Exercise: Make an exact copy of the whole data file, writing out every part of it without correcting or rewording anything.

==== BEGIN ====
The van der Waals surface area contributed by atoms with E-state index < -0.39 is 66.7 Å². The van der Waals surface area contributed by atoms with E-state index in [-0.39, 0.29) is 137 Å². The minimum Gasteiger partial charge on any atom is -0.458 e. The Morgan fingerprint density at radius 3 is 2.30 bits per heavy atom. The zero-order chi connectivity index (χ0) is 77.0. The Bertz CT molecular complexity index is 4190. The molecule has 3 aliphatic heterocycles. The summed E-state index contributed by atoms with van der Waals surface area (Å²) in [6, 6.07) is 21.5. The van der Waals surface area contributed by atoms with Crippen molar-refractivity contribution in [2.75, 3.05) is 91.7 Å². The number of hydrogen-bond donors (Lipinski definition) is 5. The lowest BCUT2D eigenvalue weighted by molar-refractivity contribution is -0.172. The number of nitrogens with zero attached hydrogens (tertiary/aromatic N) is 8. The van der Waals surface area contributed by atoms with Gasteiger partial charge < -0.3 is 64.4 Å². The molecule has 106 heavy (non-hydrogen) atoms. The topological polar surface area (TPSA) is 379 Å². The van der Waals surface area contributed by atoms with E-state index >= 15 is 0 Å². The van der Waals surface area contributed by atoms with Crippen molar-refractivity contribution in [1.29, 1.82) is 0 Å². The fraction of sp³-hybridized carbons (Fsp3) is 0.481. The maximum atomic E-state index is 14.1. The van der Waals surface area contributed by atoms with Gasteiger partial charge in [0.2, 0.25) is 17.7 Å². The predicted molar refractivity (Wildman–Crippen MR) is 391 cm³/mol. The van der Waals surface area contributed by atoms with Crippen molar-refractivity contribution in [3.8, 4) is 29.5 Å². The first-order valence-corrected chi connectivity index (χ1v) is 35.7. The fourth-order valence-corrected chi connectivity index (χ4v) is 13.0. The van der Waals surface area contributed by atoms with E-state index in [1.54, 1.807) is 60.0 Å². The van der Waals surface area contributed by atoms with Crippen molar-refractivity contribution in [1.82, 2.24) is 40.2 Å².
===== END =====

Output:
The van der Waals surface area contributed by atoms with E-state index < -0.39 is 66.7 Å². The van der Waals surface area contributed by atoms with E-state index in [-0.39, 0.29) is 137 Å². The minimum Gasteiger partial charge on any atom is -0.458 e. The Morgan fingerprint density at radius 3 is 2.30 bits per heavy atom. The zero-order chi connectivity index (χ0) is 77.0. The Bertz CT molecular complexity index is 4190. The molecule has 3 aliphatic heterocycles. The summed E-state index contributed by atoms with van der Waals surface area (Å²) in [6, 6.07) is 21.5. The van der Waals surface area contributed by atoms with Crippen molar-refractivity contribution in [2.75, 3.05) is 91.7 Å². The number of hydrogen-bond donors (Lipinski definition) is 5. The lowest BCUT2D eigenvalue weighted by molar-refractivity contribution is -0.172. The number of nitrogens with zero attached hydrogens (tertiary/aromatic N) is 8. The van der Waals surface area contributed by atoms with Gasteiger partial charge < -0.3 is 64.4 Å². The molecule has 106 heavy (non-hydrogen) atoms. The topological polar surface area (TPSA) is 379 Å². The van der Waals surface area contributed by atoms with E-state index >= 15 is 0 Å². The van der Waals surface area contributed by atoms with Crippen molar-refractivity contribution in [1.29, 1.82) is 0 Å². The fraction of sp³-hybridized carbons (Fsp3) is 0.481. The maximum atomic E-state index is 14.1. The van der Waals surface area contributed by atoms with Gasteiger partial charge in [0.2, 0.25) is 17.7 Å². The predicted molar refractivity (Wildman–Crippen MR) is 391 cm³/mol. The van der Waals surface area contributed by atoms with Crippen molar-refractivity contribution in [3.8, 4) is 29.5 Å². The first-order valence-corrected chi connectivity index (χ1v) is 35.7. The fourth-order valence-corrected chi connectivity index (χ4v) is 13.0. The van der Waals surface area contributed by atoms with E-state index in [1.54, 1.807) is 60.0 Å². The van der Waals surface area contributed by atoms with Crippen molar-refractivity contribution in [1.82, 2.24) is 40.2 Å².